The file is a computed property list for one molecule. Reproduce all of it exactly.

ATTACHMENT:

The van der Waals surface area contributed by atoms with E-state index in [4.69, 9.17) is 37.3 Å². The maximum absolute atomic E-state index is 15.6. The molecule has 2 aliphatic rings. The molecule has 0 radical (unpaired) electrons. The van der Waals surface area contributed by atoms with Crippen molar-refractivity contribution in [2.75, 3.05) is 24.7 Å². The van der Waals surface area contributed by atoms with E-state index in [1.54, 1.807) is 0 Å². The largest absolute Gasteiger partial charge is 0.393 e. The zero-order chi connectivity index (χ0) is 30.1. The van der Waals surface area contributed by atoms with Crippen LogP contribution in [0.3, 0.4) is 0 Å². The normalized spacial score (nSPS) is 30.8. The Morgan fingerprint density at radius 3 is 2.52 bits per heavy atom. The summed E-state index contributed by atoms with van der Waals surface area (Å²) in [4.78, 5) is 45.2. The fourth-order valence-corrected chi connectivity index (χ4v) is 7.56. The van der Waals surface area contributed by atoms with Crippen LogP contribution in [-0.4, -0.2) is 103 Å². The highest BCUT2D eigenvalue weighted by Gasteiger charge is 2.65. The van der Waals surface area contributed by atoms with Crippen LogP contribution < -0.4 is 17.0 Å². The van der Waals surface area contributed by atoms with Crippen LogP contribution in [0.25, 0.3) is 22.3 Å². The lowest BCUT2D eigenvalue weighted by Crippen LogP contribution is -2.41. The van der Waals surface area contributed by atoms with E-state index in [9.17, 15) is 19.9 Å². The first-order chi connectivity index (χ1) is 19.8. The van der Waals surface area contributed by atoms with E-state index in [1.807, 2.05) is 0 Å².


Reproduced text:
The van der Waals surface area contributed by atoms with E-state index in [4.69, 9.17) is 37.3 Å². The maximum absolute atomic E-state index is 15.6. The molecule has 2 aliphatic rings. The molecule has 0 radical (unpaired) electrons. The van der Waals surface area contributed by atoms with Crippen molar-refractivity contribution in [2.75, 3.05) is 24.7 Å². The van der Waals surface area contributed by atoms with E-state index in [1.54, 1.807) is 0 Å². The largest absolute Gasteiger partial charge is 0.393 e. The zero-order chi connectivity index (χ0) is 30.1. The van der Waals surface area contributed by atoms with Crippen LogP contribution in [0.3, 0.4) is 0 Å². The normalized spacial score (nSPS) is 30.8. The Morgan fingerprint density at radius 3 is 2.52 bits per heavy atom. The summed E-state index contributed by atoms with van der Waals surface area (Å²) in [4.78, 5) is 45.2. The fourth-order valence-corrected chi connectivity index (χ4v) is 7.56. The van der Waals surface area contributed by atoms with Crippen LogP contribution in [-0.4, -0.2) is 103 Å². The highest BCUT2D eigenvalue weighted by Gasteiger charge is 2.65. The van der Waals surface area contributed by atoms with Crippen LogP contribution < -0.4 is 17.0 Å². The van der Waals surface area contributed by atoms with Crippen LogP contribution in [0.25, 0.3) is 22.3 Å². The lowest BCUT2D eigenvalue weighted by Crippen LogP contribution is -2.41. The van der Waals surface area contributed by atoms with E-state index in [9.17, 15) is 19.9 Å². The first-order chi connectivity index (χ1) is 19.8. The van der Waals surface area contributed by atoms with E-state index in [1.807, 2.05) is 0 Å².